The National Agency for Food and Drug Administration and Control (NAFDAC) says it has commenced partnership with Global Alliance for Trade Facilitation (GATF) to put together strategies for export and import trade in Nigeria.
A statement signed by Olusayo Akintola NAFDAC’s resident media consultant, and issued to newsmen on Sunday stated that the procedures was to improve ease of doing business in Nigeria.
The partnership was also aimed at achieving standardisation, harmonisation of documents and simplified trade formalities for importers and exporters.
It said that NAFDAC Director General, Prof. Mojisola Adeyeye, reached the agreement at a virtual meeting with GATF Nigeria top officials led by its Project Lead, Mr Bernard Traynor.
According to the statement the partnership project is being powered by GATF, an organisation that was being hosted by Centre for International Private Enterprise, International Chambers of Commerce, and the World Economic Forum.
“The project in Nigeria is being implemented by the German Technical Cooperation popularly known as GIZ. The alliance is supported by the governments of US, Canada, Germany, Denmark and government of Australia through their respective agencies.”
Prof. Mojisola Adeyeye, who was represented at the meeting by Dr Abimbola Adegboye, Head of Trade and International Relations at the agency, listed measures t NAFDAC had already put in place for both import and export trade.
She reiterated that NAFDAC had already put in place measures to ensure that there is a seamless and more robust operational procedure with both export and import at the borders.
Part of the measures she said was to achieve cooperation among government agencies at the borders, adding that NAFDACs focus now was to ensure smooth trade facilitation and regulation.
According to her, operations of regulators should not pose an hinderance to trade transactions but facilitate them.
She said that the agency was making sure that there are not so many interferences between the users of the agency facilities and the agency.
“So, we try as much as possible to remove both human interferences under the guise of consultants, because more or less they do not facilitate trade, they tend to distort it.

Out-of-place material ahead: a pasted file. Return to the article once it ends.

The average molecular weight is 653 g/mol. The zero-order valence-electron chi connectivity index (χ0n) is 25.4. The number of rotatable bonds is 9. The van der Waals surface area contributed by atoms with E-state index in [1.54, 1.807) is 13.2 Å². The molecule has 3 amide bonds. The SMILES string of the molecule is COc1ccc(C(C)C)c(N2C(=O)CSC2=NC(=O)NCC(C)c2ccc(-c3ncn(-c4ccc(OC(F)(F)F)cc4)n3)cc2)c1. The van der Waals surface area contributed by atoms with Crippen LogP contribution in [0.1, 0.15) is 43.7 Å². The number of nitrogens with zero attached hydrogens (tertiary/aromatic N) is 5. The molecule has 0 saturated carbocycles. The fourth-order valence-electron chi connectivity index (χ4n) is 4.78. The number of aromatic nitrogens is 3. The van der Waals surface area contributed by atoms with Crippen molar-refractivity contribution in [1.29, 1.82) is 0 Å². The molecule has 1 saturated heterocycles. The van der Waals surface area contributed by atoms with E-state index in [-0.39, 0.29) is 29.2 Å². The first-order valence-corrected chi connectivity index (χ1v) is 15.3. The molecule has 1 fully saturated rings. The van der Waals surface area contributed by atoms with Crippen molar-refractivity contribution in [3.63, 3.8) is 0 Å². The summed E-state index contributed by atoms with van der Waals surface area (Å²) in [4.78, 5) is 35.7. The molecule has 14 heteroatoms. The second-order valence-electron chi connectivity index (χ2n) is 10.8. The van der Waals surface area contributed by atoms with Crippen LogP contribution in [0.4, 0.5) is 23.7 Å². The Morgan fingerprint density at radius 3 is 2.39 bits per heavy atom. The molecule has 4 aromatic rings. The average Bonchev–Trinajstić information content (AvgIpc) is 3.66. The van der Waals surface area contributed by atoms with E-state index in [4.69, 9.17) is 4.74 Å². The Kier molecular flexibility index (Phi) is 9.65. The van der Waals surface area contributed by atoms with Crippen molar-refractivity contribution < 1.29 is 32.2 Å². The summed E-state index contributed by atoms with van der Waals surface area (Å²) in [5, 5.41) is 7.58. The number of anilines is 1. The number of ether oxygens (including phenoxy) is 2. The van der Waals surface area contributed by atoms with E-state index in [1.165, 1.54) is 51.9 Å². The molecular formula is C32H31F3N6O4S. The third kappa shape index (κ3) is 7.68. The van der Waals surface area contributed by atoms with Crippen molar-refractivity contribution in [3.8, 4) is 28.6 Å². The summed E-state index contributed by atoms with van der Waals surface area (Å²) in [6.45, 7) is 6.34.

“Trade should be on basis of safety and quality, that is the only way trade could be sustained; If quality is not put into your product, It gives the country a bad name, they blacklist the company involved.
“The consumers are the losers because they do not have value for money and their health is compromised,” she stressed.
She stated that these are the issues that the global alliance would be addressing, adding that what would make all these visible and possible was to ensure that operations at the borders are seamless.
According to her, If you have perishable items that are to be exported or that are to be allowed into the country and they are delayed unnecessarily or held based on premium conditions, such products could go bad, and the integrity of such product would be compromised.
She said that anything that would make trade operations very easy both for inflow and outflow, and would make the whole process of regulation friendly and not cumbersome for importers and exporters, is what the agency aimed for.
The statement also quoted the Project Manager of GATF, Nigeria, David Okeku, explaining that being an alliance, his organisation had critical private sector partners, and series of projects currently being implemented in Kenya, Madagascar, Malawi, Zambia, Senegal, Uganda and Latin America, Asia and middle East countries’.
‘’How we work in the alliance is that we partner with multinationals, local businesses because we believe strongly that they will bring in their expertise and also best practices; and also bring in supply-chain companies.
“We use them as our ambassadors globally and in-country. Local businesses also contribute in form of expertise and resources in kind towards the alliance”, the statement added.